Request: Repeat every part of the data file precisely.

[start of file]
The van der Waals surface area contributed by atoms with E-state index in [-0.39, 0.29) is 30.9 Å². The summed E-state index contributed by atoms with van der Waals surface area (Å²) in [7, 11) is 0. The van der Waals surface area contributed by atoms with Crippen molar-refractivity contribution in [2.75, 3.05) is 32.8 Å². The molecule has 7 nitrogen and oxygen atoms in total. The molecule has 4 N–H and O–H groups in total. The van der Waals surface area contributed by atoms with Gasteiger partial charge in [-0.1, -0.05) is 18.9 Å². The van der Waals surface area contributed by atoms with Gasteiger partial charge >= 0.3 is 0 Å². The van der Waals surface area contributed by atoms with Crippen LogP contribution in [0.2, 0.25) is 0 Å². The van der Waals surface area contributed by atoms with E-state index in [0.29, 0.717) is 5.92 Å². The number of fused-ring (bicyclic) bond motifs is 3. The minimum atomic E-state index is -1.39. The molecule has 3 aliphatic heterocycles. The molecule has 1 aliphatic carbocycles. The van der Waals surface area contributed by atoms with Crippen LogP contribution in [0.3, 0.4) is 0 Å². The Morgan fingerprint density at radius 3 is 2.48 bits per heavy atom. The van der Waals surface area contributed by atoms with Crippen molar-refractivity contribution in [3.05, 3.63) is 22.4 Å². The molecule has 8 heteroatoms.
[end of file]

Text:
The van der Waals surface area contributed by atoms with E-state index in [-0.39, 0.29) is 30.9 Å². The summed E-state index contributed by atoms with van der Waals surface area (Å²) in [7, 11) is 0. The van der Waals surface area contributed by atoms with Crippen molar-refractivity contribution in [2.75, 3.05) is 32.8 Å². The molecule has 7 nitrogen and oxygen atoms in total. The molecule has 4 N–H and O–H groups in total. The van der Waals surface area contributed by atoms with Gasteiger partial charge in [-0.1, -0.05) is 18.9 Å². The van der Waals surface area contributed by atoms with Gasteiger partial charge >= 0.3 is 0 Å². The van der Waals surface area contributed by atoms with Crippen LogP contribution in [0.2, 0.25) is 0 Å². The van der Waals surface area contributed by atoms with E-state index in [0.29, 0.717) is 5.92 Å². The number of fused-ring (bicyclic) bond motifs is 3. The minimum atomic E-state index is -1.39. The molecule has 3 aliphatic heterocycles. The molecule has 1 aliphatic carbocycles. The van der Waals surface area contributed by atoms with Crippen LogP contribution in [0.3, 0.4) is 0 Å². The Morgan fingerprint density at radius 3 is 2.48 bits per heavy atom. The van der Waals surface area contributed by atoms with Crippen molar-refractivity contribution in [3.05, 3.63) is 22.4 Å². The molecule has 8 heteroatoms.